The origin of the familiar Mobilgas Economy Runs of the 1950’s can be traced back to 1936 and a similar contest sponsored jointly by the American Automobile Association (A.A.A.) and the Gilmore Oil Company. Although this 1941 Nash was not the overall winner of the event that year (the honors went to a Willys that achieved a very respectable 29.06 m.p.g.), the cheerful fellows seen in our featured photo are proudly proclaiming the Kenosha-built car’s “Best in Class” victory.
On the silver anniversary of the company’s founding, Nash introduced a truly revolutionary automobile. Called the Nash 600, it was the first mass produced domestic car to be built without a separate frame. In the wonderful ad-speak of the day, the new model was said to use “cantilever construction” in which the roof panel was stressed like contemporary “aircraft and streamlined trains”. The “torpedo style Nash Unitized Body” saved weight and was said to eliminate rattles and squeaks. This innovative design, combined with a “fourth forward speed” (that’s overdrive to you and me) combined to yield that impressive fuel economy number. It was a slightly exaggerated figure (30 m.p.g.) multiplied by the gas tank’s capacity (20 gallons) that resulted in the new model’s appellation.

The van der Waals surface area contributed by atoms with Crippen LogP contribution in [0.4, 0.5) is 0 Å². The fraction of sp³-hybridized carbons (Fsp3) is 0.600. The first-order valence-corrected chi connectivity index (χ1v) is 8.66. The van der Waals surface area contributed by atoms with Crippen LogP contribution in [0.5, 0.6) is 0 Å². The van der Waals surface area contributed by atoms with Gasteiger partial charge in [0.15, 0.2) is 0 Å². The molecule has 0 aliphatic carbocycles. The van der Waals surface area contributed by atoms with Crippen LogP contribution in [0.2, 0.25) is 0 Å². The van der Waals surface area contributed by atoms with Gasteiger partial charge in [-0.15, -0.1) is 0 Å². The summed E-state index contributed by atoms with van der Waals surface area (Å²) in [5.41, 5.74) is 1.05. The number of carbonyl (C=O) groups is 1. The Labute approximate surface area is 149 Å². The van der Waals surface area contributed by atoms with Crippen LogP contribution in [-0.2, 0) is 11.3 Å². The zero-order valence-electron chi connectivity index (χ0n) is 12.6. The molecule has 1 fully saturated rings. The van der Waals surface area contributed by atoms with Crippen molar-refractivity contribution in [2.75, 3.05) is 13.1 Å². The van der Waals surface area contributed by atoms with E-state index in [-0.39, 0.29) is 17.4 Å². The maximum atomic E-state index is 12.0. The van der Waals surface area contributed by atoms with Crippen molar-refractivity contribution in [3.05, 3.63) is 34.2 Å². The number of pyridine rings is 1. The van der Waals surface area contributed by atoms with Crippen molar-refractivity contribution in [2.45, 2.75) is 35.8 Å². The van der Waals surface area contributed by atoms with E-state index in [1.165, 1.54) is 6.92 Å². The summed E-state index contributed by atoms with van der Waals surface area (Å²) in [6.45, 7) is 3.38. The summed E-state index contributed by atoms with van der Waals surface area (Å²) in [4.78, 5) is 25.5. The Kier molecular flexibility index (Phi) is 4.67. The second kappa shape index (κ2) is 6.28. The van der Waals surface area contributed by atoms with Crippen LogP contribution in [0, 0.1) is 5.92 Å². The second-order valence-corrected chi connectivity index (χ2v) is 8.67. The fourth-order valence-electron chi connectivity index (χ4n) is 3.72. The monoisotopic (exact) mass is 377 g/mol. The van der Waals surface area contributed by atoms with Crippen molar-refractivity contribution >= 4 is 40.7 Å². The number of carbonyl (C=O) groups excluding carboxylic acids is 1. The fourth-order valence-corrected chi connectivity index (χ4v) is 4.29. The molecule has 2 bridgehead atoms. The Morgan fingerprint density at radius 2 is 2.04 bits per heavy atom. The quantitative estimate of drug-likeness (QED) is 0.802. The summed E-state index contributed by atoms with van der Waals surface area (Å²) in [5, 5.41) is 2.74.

In what had to be one of the greatest examples of marketing foresight in history, these well built and fuel efficient Nashes proved to be the right car for the time, as the gas rationing during the war years that followed would prove.
We at The Old Motor would appreciate input from any reader who might be able to identify the tall fellow in the cowboy hat. For more about the Nash 600 and other cars of the same make, visit the Nash Car Club of America. You can learn all about the Mobilgas Economy Runs here and find more photos and information about the Gilmore Oil Company here on The Old Motor. Photo courtesy of the Benjamin Ames collection (scroll down).
And finally watch Teens & Cars: “On the Run” 1956 General Petroleum Corp Socony Mobil Safety Economy Run. The film below is later but interesting and 1950s corny, it shows how many of the smaller economy runs were organized.